ESPN Excerpt of Another Book Attacking Bonds
On an otherwise ordinary night, over an otherwise ordinary meal, Griffey, Bonds, a rep from an athletic apparel company and two other associates chatted informally about the upcoming season. With Griffey's framed memorabilia as a backdrop, and Mark McGwire's obliteration of the single-season home run record a fresh memory, Bonds spoke up as he never had before. He sounded neither angry nor agitated, simply frustrated. "You know what," he said. "I had a helluva season last year, and nobody gave a crap. Nobody. As much as I've complained about McGwire and Canseco and all of the bull with steroids, I'm tired of fighting it. I turn 35 this year. I've got three or four good seasons left, and I wanna get paid. I'm just gonna start using some hard-core stuff, and hopefully it won't hurt my body. Then I'll get out of the game and be done with it."This is a lot more damning, to me, than the other book, particularly since the author said he got it from multiple sources. At least at the surface it is, that's how these authors seem to suck people in, they make their arguments sounds so authoritative. "We have 200 sources." "I got multiple sources confirming this conversation."
Why Would Bonds Do This?
But it got me thinking: would anyone as controlling and paranoid as Bonds has been described by the Chronicle writers' book really discuss taking steroids in front of 3 strangers? From most accounts, it is agreed that Bonds' sense of humor is not always apparent to the ordinary people. Could this be a case of that? And if he was serious, again, would he really talk in front of three strangers?
What I find more realistic is that Bonds was joking around with his close childhood friend but was a total boor with the other three and they are pissed at him. He makes a joke about taking steroids, which gets the others attention and maybe they get it but maybe they don't and think Bonds is serious. Either way, they will remember that conversation.
Because this is like the "wiping out Babe Ruth" quote all over again. He was kiddingly saying that but a lot of reporters took that to be serious and lambasted him in print all over the U.S. but a reporter here in the Bay Area backed him up on this, that these other people didn't understand Bonds was teasingly saying that, that he was saying it out of respect, not to demean Babe Ruth.
So maybe years later, these apparel reps, hearing about all these investigations and thinking they can screw around with Bonds since he was so rude to them, they contact the author and offer their "scoop". How else would an author researching Barry Bonds will run into multiple sources confirming this story, what is the odds that he gets in contact with one of these reps, let alone all three of them. It only makes sense if they coordinated their story together and then contacted the author. At least that is how I imagine the journalistic process working, perhaps I don't understand this part of journalism.
But obviously it was these three people who are associated with the athletic apparel company that Pearlman got in contact with and got their end of the story. There is no way I can imagine how Pearlman somehow finds out that Bonds met with three nondescript athletic apparell personnel on an evening almost 7 years ago and record their run-in with Bonds years later.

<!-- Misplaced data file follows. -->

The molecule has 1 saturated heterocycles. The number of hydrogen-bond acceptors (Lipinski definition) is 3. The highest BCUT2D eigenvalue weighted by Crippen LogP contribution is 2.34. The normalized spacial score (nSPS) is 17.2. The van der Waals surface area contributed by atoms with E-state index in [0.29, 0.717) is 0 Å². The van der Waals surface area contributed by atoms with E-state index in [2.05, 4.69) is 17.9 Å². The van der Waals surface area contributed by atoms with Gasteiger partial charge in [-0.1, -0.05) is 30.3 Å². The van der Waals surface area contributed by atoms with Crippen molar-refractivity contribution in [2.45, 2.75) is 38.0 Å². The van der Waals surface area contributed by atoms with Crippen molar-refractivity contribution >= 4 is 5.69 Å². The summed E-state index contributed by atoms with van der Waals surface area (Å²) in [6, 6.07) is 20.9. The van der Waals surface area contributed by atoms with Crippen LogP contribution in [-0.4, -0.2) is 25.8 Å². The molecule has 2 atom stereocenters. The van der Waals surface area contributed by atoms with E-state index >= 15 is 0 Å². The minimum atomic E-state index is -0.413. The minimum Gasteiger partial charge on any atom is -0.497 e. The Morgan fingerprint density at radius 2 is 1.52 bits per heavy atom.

Why Didn't They Speak to the Grand Jury?
Why didn't they come out with this explosive information earlier? I suppose that it would just be their word against Bonds. But how about when the BALCO investigation started? Particularly with the way it was obvious that the government wanted to railroad Bonds. Wouldn't these people realize that the Grand Jury would want to know this? If they can figure out that Pearlman wanted this info, why didn't they step forward then when it could have made the difference in the grand jury investigation? If they wanted their anonymity, the Grand Jury testimony was suppose to be secret, they could have had their say and go, why a book which does nothing but blasts Bonds instead of testifying to the grand jury and really burying him?
Oh yeah, you can be prosecuted for lying to the Grand Jury. No, they chose the anonymity of being quoted sources in a book whose purpose is to blast Bonds instead. They do it so that they can get back at him for trespasses, real or imagined, but not have to answer to their testimony.
I find their choice to be troubling, why hide behind a book author if you have such explosive information? Why not really zip Bonds and see that he gets in bigger trouble? Particularly by the time Bell testified in 2005, they would have known that Bonds appeared to be in trouble legally.
I can see Novitzky starting up the war drums again and trying to pry the names of these people out of the author's hands. I wonder how that would work, legally. I guess Pearlman would protect his source but then get threatened with being jailed over it. I hope Novitzky does it, I wonder if they would still testify to what they told Pearlman, but I'm guessing not else they would have step forward already.
Tired of the Lynch Mob Mentality
I just want the truth. All this stuff takes a leap of faith, either you believe or you don't. Most people leap because it is easy to believe that Bonds is everything the authors say he is. I don't necessarily don't believe that he did Performance Enhancing Drugs (PEDs), but I'm not going to accept other people's words just because they say it, people are motivated to do a lot of stuff they shouldn't, their story has to make sense to me.